A weekend of online web-based creativity, at the place where the web was born.
The event is modeled on the sort of gatherings (sometimes called hackfests or hackathons) that energize many open source communities.
You do NOT have to be a software expert to contribute. Indeed, successful teams need a wide range of skills, from writing and design to physics and engineering. Although targetted at the summer students, the event is open to anyone at CERN with a passion for web-based science outreach and education and a weekend to spare. There is a maximum capacity of 50 participants.
The objective is to work in teams and design neat web apps that will encourage the public to learn more about science, and in particular about CERN, the LHC and particle physics.
The apps can range from online games to volunteer computing projects to redesigning existing web information so it’s easily browsed on the latest phones and pads (see the following video from last year edition).
Project ideas will be presented at a kick-off evening on Friday 2nd August, 4:30pm-7pm in the Main Auditorium. Then teams will self-assemble around the most exciting pitches. Anyone who is participating can pitch a project. In the same kick-off, a range of neat tools for modifying the web, creating online education and contributing to online science will be introduced.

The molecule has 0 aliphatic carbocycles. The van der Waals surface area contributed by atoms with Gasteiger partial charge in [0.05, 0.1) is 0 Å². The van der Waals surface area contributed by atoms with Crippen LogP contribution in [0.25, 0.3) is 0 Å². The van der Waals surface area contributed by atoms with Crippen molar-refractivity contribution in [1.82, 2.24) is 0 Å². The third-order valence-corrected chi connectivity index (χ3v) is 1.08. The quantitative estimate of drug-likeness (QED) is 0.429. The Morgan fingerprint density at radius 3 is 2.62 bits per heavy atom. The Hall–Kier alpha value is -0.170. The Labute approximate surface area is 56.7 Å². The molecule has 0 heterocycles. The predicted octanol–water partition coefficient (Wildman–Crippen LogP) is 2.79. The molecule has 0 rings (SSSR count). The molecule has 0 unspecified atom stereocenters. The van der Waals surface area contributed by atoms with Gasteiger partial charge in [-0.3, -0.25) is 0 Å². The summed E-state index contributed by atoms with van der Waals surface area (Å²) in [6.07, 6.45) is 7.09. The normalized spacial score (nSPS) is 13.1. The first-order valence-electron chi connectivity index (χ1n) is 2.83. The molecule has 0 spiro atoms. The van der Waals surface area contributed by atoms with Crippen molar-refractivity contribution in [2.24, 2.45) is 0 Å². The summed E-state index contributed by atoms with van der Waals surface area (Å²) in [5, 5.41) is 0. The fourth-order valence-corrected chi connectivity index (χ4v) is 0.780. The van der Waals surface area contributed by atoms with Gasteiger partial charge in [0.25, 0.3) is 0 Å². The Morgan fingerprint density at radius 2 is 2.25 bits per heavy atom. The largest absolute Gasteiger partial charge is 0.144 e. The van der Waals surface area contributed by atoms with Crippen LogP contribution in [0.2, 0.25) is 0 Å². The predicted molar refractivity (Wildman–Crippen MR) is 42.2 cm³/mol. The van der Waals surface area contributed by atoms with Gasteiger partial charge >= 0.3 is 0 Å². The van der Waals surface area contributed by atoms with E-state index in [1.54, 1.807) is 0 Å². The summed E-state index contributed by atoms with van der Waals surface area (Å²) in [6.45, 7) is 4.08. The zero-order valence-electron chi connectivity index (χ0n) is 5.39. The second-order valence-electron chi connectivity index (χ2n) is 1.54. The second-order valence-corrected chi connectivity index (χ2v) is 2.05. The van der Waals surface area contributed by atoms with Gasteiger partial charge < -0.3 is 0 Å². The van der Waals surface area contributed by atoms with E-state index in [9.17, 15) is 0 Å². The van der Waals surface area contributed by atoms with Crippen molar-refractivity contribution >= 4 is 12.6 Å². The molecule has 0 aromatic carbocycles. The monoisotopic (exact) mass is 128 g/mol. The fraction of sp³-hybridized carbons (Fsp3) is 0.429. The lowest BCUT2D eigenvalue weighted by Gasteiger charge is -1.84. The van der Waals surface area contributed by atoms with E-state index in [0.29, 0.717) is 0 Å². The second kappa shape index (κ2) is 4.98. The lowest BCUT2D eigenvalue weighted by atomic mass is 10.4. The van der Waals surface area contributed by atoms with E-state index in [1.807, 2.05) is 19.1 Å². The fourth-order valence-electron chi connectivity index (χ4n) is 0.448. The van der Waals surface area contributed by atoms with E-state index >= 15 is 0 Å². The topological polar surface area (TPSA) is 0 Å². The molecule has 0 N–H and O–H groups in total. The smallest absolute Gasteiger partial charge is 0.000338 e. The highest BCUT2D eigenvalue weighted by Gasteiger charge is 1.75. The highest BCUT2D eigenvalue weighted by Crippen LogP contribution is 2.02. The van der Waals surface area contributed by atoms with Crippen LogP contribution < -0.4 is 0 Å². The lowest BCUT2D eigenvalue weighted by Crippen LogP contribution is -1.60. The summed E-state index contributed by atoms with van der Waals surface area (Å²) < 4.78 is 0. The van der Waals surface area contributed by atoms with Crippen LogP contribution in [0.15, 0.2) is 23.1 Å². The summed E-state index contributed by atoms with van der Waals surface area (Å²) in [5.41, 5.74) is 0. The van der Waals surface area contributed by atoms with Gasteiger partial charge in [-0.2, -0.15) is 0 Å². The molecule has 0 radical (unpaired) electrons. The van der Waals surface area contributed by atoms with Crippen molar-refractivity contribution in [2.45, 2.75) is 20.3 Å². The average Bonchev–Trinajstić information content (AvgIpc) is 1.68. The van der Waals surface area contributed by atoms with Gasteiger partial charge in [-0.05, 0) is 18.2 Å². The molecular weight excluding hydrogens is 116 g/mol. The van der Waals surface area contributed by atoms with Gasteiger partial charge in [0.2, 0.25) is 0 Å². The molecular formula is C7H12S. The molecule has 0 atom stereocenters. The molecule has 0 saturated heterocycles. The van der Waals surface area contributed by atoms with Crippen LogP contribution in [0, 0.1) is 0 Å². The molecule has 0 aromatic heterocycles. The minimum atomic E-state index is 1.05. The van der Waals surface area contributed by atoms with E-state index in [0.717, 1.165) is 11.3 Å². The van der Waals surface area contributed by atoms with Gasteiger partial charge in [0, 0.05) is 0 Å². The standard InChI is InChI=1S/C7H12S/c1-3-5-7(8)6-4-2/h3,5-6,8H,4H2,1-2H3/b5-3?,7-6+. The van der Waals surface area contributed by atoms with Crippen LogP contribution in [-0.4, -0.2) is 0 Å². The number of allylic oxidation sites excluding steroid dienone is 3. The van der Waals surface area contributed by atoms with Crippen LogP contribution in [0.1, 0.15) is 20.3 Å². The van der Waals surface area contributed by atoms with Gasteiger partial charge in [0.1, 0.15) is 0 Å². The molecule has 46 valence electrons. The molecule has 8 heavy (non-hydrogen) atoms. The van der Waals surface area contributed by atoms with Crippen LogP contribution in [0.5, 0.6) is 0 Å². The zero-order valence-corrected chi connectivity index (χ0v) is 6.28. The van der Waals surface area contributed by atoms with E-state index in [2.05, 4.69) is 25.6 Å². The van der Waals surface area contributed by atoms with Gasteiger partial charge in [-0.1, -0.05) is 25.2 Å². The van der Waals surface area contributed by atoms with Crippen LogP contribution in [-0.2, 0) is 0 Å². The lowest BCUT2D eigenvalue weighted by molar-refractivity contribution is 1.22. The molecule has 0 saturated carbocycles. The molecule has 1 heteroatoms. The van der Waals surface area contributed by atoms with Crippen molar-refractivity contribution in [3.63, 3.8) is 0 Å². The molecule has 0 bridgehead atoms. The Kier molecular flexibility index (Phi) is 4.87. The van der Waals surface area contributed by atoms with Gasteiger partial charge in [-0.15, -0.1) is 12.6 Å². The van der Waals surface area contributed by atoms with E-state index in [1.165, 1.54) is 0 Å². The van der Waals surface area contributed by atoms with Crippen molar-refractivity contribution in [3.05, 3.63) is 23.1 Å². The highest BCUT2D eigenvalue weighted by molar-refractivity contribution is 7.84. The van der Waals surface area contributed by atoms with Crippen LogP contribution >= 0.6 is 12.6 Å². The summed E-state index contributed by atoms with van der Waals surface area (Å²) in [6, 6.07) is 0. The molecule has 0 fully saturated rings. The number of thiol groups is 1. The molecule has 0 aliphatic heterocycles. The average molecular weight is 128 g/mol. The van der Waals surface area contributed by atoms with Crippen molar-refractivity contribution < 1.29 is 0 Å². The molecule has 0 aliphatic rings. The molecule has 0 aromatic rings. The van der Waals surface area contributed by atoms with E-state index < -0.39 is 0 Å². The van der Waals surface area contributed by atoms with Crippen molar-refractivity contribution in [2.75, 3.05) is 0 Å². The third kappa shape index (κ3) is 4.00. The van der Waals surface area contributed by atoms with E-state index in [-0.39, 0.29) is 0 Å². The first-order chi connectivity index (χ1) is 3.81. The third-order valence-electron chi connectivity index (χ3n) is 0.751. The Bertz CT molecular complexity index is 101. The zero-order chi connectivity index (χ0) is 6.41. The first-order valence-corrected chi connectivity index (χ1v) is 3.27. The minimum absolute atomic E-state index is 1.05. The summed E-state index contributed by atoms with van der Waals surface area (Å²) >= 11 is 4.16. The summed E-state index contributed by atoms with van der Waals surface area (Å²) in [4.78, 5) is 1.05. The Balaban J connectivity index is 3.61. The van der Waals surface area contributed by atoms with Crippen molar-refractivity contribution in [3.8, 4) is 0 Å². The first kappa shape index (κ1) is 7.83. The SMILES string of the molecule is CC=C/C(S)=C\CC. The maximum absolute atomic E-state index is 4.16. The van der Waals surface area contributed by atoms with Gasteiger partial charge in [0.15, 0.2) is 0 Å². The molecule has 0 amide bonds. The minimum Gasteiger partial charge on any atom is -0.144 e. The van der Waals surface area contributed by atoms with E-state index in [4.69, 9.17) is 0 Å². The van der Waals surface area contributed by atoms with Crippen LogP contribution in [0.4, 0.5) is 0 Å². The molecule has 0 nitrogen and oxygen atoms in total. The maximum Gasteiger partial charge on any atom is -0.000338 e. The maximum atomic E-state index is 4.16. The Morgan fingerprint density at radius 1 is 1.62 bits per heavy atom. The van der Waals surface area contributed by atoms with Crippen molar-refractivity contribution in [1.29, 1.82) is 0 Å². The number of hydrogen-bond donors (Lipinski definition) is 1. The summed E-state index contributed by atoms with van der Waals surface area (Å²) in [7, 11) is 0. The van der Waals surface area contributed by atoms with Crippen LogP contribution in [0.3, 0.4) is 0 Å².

There will be A prize for the best app: a trip to the Mozilla Festival in London in 25-27 October, courtesy of the Mozilla Foundation.
The event is free form, and teams can work anywhere, although they are encouraged to spend a fair part of their time in Resto 1, so there can be useful interactions between teams, and with the organizers.
The event will wrap up on Sunday at 4pm with a judging panel reviewing the results, and awarding the prize. The event is co-organized by the Citizen Cyberscience Centre and the EC project Citizen Cyberlab, and sponsored by the Mozilla Foundation and the Shuttleworth Foundation.